*Editor's note: An earlier version of this article incorrectly identified the councilman who spoke about compensation for residents of the 19 or 20 houses in the southern portion of Hadley Township. District 2 Councilman Jim Thomson made the remarks. This article has been updated to reflect the correct information.
Ted Johnson of T.J. Design Strategies and Mike Stratis of Intrepid Strategies are consultants for Costco and delivered a presentation on behalf of the company. Scott Nuttelman, a real estate representative for Menards, spoke on behalf of Menards.
Both businesses are competing for the redevelopment area just north of Maplewood Commons along Hanley Road. The council made no decisions about who will develop the space during meeting. Mayor James Beck said the council will hear another proposal.
Pace Properties has proposed a multimillion dollar retail space that would be located south of Dale Avenue in the Hadley area.
Both presentations stressed what representatives described as the companies' positive attributes. Stratis said that discount retailer Costco is the second-largest retailer in the country, that 90 percent of its employees have benefits and that it supports the nonprofit sector. Nuttleman said Menards offers profit-sharing for its employees along with medical, dental and life insurance.
Various council members had questions for the speakers.
District 2 Councilman Jim Thomson* said that there are 19 or 20 homes in the southern portion of Hadley and that the homeowners should be offered better compensation than that offered by previous developers. Neither company detailed its proposed compensation amounts, though both groups said they shared a concern for the homeowners.
Erma Nevels, a homeowner in Hadley Township, attended the meeting because she has concerns similar to Notter's.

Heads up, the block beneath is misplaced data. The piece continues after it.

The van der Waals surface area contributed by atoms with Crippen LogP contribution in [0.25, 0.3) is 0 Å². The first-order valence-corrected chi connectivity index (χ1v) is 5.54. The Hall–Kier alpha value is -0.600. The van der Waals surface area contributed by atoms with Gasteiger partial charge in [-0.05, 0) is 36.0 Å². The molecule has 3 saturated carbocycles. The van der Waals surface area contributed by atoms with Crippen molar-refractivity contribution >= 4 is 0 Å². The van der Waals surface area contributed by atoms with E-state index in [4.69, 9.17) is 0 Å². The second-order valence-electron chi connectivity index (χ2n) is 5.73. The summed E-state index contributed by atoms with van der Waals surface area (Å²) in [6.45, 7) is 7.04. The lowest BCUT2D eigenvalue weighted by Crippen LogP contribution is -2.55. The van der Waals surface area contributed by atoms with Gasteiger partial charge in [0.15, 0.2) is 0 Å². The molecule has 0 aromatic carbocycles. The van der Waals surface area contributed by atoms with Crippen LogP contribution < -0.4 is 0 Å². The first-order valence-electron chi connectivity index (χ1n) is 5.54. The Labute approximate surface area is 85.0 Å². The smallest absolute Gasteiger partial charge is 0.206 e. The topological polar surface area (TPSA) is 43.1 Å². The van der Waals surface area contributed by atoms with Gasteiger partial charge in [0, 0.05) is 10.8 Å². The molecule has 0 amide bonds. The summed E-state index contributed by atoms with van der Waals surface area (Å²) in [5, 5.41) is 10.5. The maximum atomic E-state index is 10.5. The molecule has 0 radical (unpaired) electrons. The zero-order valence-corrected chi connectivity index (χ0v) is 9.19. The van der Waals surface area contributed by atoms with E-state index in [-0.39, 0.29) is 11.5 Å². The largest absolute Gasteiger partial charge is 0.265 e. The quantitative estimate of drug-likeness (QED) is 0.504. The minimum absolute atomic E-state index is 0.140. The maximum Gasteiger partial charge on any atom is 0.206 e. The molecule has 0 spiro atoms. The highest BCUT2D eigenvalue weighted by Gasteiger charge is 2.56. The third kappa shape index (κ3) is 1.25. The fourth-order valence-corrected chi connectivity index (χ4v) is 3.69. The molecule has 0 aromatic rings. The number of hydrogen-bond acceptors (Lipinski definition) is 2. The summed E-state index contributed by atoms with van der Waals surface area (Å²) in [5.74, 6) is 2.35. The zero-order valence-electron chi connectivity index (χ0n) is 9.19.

“I want to make sure these people go through with the project, this will be the fourth developer,” she said. “I think other developers offered a fair amount, but they didn’t put any money up.”
Council members voiced concerns about trash, noise pollution, traffic and the longevity of possible stores. Both presentations stressed that three entrances to the stores will relieve traffic in the area.
Stratis said a 40-foot wall could be constructed behind the proposed Costco to protect the residential area behind it from trash. He said that Costco stores have no outdoor speakers or storage and that managers earn bonuses partly based on the cleanliness of their stores.
Nuttleman said that Menards’ customers make larger purchases than at many other retailers and that this creates less traffic flow around the store. He also said that the stores’ loading docks and trash collection areas are enclosed behind a wall and that they receive deliveries during limited hours.
District 1 Councilman Paul Lore asked whether the presence of a Costco and the neighboring Walmart would create enough competition to destroy either store. Stratis said Costco is more in competition with Sam’s Club than Walmart.
Nuttleman stressed the jobs that a Menards would be expected to create, both in store employment and in construction. He said Menards doesn’t have a location in the St. Louis metro area and that a Richmond Heights store would be a flagship location.
He said that Menards only places so many locations within a geographic location and that Richmond Heights need not worry about another location in their general area, which could create a negative effect on tax revenue.
Stratis said that the Costco project would cost $59 million and that the company would need $29 million in municipal incentives.
Nuttleman said that the Menards project would cost approximately $55 million dollars and that he hopes the city could pay for a little less than half of that cost with a sales tax.